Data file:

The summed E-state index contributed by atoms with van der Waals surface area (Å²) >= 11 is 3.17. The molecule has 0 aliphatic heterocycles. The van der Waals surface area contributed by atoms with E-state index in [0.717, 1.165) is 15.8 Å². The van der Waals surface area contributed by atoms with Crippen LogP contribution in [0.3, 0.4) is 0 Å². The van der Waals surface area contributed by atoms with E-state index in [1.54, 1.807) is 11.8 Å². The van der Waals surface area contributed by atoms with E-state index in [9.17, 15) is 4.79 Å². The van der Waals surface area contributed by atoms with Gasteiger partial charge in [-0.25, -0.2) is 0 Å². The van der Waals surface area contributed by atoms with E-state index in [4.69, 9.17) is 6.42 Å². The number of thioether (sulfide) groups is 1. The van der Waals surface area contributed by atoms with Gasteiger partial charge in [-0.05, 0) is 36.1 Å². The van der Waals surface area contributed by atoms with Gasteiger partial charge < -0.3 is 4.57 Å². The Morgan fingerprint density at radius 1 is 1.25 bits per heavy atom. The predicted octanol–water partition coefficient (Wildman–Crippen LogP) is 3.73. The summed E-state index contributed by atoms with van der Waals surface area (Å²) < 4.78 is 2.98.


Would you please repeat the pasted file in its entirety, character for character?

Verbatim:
The summed E-state index contributed by atoms with van der Waals surface area (Å²) >= 11 is 3.17. The molecule has 0 aliphatic heterocycles. The van der Waals surface area contributed by atoms with E-state index in [0.717, 1.165) is 15.8 Å². The van der Waals surface area contributed by atoms with Crippen LogP contribution in [0.3, 0.4) is 0 Å². The van der Waals surface area contributed by atoms with E-state index in [1.54, 1.807) is 11.8 Å². The van der Waals surface area contributed by atoms with E-state index in [9.17, 15) is 4.79 Å². The van der Waals surface area contributed by atoms with Gasteiger partial charge in [-0.25, -0.2) is 0 Å². The van der Waals surface area contributed by atoms with E-state index in [4.69, 9.17) is 6.42 Å². The number of thioether (sulfide) groups is 1. The van der Waals surface area contributed by atoms with Gasteiger partial charge in [-0.05, 0) is 36.1 Å². The van der Waals surface area contributed by atoms with Gasteiger partial charge < -0.3 is 4.57 Å². The Morgan fingerprint density at radius 1 is 1.25 bits per heavy atom. The predicted octanol–water partition coefficient (Wildman–Crippen LogP) is 3.73. The summed E-state index contributed by atoms with van der Waals surface area (Å²) < 4.78 is 2.98.